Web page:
The Courage to Begin Again
I know I’m in the company of millions when I say my life has been turned upside down.
Things are uncertain. My anxiety has reached unprecedented levels and my emotions are all over the map — from gratitude for my health and understanding the value of what truly matters in life, to fear and anxiety over the uncertain weeks to come.
Two weeks ago, I knew the cornavirus was serious, but I was still going about my day normally: teaching all my classes, hopeful my boyfriend and I would be on a beach in Mexico on our retreat mid-April.
Then, that Friday (Friday the 13th, no less) everything changed.
My place of work closed. My boyfriend’s school district closed. Everything around me began to shut down. Including me.
The closing of fitness facilities opened the floodgates for online and virtual workouts. I watched as my fellow instructors and teachers rallied their resources for virtual classes.
My head was filled with stories of “I should be doing….” There was the inward pressure to create something for my community. But, the more I tried to force the creative process — be a blog or a workout — nothing came out. I felt empty, lost and overwhelmed.
We’re all at a standstill, wondering if our lives will ever return to normal — wondering if this is the new normal. And the hardest thing about this for most of us, especially for me, is that all of this is outside of our control.
As someone who has struggled with an eating disorder for close to 15 years (and who, ironically enough, just started seeing someone to deal with her body dysmorphia), when things are most outside of my control is when I look to the things I can control: my body — what I eat (or don’t eat) and how much I exercise.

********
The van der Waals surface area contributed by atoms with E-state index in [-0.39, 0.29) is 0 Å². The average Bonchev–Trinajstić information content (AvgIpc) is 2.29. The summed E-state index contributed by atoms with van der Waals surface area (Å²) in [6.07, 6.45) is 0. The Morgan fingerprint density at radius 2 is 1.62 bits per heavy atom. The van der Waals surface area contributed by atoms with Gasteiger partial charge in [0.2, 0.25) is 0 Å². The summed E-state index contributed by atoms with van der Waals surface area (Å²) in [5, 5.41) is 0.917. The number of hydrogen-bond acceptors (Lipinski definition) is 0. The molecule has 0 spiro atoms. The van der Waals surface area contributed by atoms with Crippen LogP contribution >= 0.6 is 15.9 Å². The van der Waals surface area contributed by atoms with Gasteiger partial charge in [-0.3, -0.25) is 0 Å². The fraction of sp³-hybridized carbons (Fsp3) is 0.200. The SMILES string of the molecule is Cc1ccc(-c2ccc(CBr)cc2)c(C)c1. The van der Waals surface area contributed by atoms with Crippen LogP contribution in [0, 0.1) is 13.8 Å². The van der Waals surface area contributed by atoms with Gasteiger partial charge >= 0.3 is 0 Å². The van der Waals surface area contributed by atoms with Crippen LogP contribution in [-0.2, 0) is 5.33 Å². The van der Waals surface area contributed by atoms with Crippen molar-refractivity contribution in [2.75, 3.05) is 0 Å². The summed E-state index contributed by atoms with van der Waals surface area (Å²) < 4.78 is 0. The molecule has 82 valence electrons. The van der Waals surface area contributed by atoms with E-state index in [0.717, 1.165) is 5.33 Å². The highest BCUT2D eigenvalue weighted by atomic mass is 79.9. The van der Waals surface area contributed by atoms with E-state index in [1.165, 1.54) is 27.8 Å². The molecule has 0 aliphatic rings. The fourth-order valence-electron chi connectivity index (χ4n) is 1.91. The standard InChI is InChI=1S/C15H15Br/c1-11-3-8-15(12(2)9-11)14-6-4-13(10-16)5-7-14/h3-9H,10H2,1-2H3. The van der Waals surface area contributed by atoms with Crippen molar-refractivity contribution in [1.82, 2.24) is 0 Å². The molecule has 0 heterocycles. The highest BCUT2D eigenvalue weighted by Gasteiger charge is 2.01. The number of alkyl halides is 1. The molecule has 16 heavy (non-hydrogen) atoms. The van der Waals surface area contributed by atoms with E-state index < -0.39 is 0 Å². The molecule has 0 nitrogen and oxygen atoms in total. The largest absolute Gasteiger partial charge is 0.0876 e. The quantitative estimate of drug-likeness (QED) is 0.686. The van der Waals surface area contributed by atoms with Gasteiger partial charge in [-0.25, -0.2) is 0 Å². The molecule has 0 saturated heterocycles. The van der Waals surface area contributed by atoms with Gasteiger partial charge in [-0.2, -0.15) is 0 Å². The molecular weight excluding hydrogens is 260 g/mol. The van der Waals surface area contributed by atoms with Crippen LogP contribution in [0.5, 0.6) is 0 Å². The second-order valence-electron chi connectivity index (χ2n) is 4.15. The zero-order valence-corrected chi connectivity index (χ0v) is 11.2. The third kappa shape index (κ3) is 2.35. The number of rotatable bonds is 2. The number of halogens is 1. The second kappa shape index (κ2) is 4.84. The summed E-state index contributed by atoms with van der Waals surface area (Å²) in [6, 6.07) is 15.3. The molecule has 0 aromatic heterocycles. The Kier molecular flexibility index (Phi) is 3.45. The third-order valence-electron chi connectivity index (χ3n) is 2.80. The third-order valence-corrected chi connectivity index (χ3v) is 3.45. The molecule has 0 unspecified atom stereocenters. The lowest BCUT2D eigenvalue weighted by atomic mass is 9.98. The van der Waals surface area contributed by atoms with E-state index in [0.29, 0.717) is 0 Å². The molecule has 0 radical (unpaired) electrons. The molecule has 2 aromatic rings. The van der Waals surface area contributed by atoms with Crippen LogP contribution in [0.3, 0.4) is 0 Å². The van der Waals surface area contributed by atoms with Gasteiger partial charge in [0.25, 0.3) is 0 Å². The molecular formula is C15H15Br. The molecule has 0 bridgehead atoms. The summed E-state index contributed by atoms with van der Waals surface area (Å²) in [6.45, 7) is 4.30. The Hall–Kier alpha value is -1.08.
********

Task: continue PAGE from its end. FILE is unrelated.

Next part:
Knowing this doesn’t stop the downward spiral when I feel like I haven’t exercised enough. Knowing this doesn’t prevent me from body checking, irrationalizing the situation or self-loathing.
It’s been a lot of ups and downs over the last two weeks, but what this experience is really teaching me and what I think it’s here to teach us all in its own way is that the path is the practice.
The path is the practice.
Every time you were on your mat, uncertain of how long we’d hold boat pose — you were training for this.
Each time your muscles quaked and exhaustion set in and I’d ask you to give yourself one more chance to put whatever you had on the line, and you did — you were training for this.
The moment you allowed yourself to go beyond what’s comfortable, you discovered what was possible — you realized you could, in fact, do hard things — you were training for this.
And now the practice continues. Off the mat. Away from the studio. In the small moments of your day…at home.
The practice isn’t about how much work you get done today, or if you do anything other than breathe. The practice isn’t about how many calories you burned or if you ate a box of Girl Scout cookies. This is not how we measure our practice.
The practice is about learning that we will fall out and it’s about learning how to get back in.
The practice is about leaning into your emotions — yes, all the uncomfortable ones — and learning to breathe through them into a space where you can hold the utmost compassion for yourself, knowing you are doing the best you can with what you have, and that, my friend, is enough.